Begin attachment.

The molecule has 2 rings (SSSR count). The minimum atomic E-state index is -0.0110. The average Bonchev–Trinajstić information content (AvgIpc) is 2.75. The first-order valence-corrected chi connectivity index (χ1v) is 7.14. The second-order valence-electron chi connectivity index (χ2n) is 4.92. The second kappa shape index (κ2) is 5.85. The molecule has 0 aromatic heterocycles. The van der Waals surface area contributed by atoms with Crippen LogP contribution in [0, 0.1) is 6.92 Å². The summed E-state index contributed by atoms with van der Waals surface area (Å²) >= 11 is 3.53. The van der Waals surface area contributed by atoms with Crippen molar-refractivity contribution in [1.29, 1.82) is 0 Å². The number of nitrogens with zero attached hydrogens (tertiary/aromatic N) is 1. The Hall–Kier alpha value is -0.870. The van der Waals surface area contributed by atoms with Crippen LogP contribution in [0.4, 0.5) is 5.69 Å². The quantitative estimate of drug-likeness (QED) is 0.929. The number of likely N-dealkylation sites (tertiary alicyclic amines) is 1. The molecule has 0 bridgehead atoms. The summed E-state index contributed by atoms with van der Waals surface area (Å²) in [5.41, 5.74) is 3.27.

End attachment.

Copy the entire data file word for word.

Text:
The molecule has 2 rings (SSSR count). The minimum atomic E-state index is -0.0110. The average Bonchev–Trinajstić information content (AvgIpc) is 2.75. The first-order valence-corrected chi connectivity index (χ1v) is 7.14. The second-order valence-electron chi connectivity index (χ2n) is 4.92. The second kappa shape index (κ2) is 5.85. The molecule has 0 aromatic heterocycles. The van der Waals surface area contributed by atoms with Crippen LogP contribution in [0, 0.1) is 6.92 Å². The summed E-state index contributed by atoms with van der Waals surface area (Å²) >= 11 is 3.53. The van der Waals surface area contributed by atoms with Crippen molar-refractivity contribution in [1.29, 1.82) is 0 Å². The number of nitrogens with zero attached hydrogens (tertiary/aromatic N) is 1. The Hall–Kier alpha value is -0.870. The van der Waals surface area contributed by atoms with Crippen LogP contribution in [0.4, 0.5) is 5.69 Å². The quantitative estimate of drug-likeness (QED) is 0.929. The number of likely N-dealkylation sites (tertiary alicyclic amines) is 1. The molecule has 0 bridgehead atoms. The summed E-state index contributed by atoms with van der Waals surface area (Å²) in [5.41, 5.74) is 3.27.